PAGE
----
"Somehow, the sound of a shotgun tends to cheer one up" - Robert Ruark

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#515854 - 06/14/18 12:14 AM Re: Sidelock Gap or No Gap [Re: Drew Hause]
Phunter Offline
Sidelock

Registered: 12/06/13
Posts: 58
The LC issue is pointed out well above. I think another factor is the type of wood. English seemed to fair better than Black. But work quality and frame size may have also played a role at the same transition point.

I have some pre 13's w/really nice contact inside. On the other hand, I just messed around w/a 1940's 16 gauge you could see light through the head of action. Not one point of contact. Stocks is in perfect shape otherwise. But, it wouldn't have been for long. The company was clearly just hanging on by then...

Flawed as they are I love them.

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#515861 - 06/14/18 08:45 AM Re: Sidelock Gap or No Gap [Re: Drew Hause]
CJ Dawe Offline
Sidelock
**

Registered: 02/21/10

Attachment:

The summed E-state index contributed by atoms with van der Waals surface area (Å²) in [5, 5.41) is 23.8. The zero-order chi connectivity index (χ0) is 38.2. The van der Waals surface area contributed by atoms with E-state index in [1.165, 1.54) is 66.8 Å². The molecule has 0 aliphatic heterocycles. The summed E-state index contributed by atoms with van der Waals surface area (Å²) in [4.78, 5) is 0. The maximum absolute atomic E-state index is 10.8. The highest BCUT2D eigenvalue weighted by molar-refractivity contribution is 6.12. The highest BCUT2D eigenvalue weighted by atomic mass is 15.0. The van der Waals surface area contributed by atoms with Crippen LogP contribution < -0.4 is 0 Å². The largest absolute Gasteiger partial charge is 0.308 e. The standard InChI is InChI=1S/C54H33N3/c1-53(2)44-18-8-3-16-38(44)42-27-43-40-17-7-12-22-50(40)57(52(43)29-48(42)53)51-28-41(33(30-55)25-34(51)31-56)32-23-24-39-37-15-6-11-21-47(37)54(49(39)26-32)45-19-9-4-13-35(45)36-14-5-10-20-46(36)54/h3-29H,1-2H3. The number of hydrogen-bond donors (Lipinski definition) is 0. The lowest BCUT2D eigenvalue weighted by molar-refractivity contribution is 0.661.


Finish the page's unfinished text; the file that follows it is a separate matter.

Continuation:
Posts: 372
Loc: Canada
Stan and Phunter ,good points by both of you and in my opinion as someone who does this for a living its exactly the issue ...I just built a custom for my son last christmas on a lightweight 20 frame ...the original inletting was apparently accomplished by quite a small beaver with ADS ...so it wasn't hard to improve there,I also used a piece of real nice Canadian grown black walnut ,like I said pretty, but as some of you know most black walnut is not hard as it it could be ...after inletting I sealed the head with wood petrifier ,Ill see how that helps

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#515862 - 06/14/18 08:54 AM Re: Sidelock Gap or No Gap [Re: Drew Hause]
ClapperZapper Offline
Sidelock
**

Registered: 06/12/06
Posts: 1670
Loc: Great Lakes region

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#515865 - 06/14/18 09:20 AM Re: Sidelock Gap or No Gap [Re: Drew Hause]
2-piper Offline
Sidelock
***

Registered: 12/31/01
Posts: 11749
Loc: Lynchburg TN
I read some years back it was not at all uncommon to find original "Pennsylvania" Long Rifles with the forearm of the stock pulled apart.
This would have been the result of "Longitudinal" Shrinkage. These guns had their breech plug tang screwed to the stock & the forearm pinned tightly at several points along their length. The wood shrinkage over the years literally Tore them apart.
























































































'
_________________________
Miller/TN
I Didn't Say Everything I Said, Yogi Berra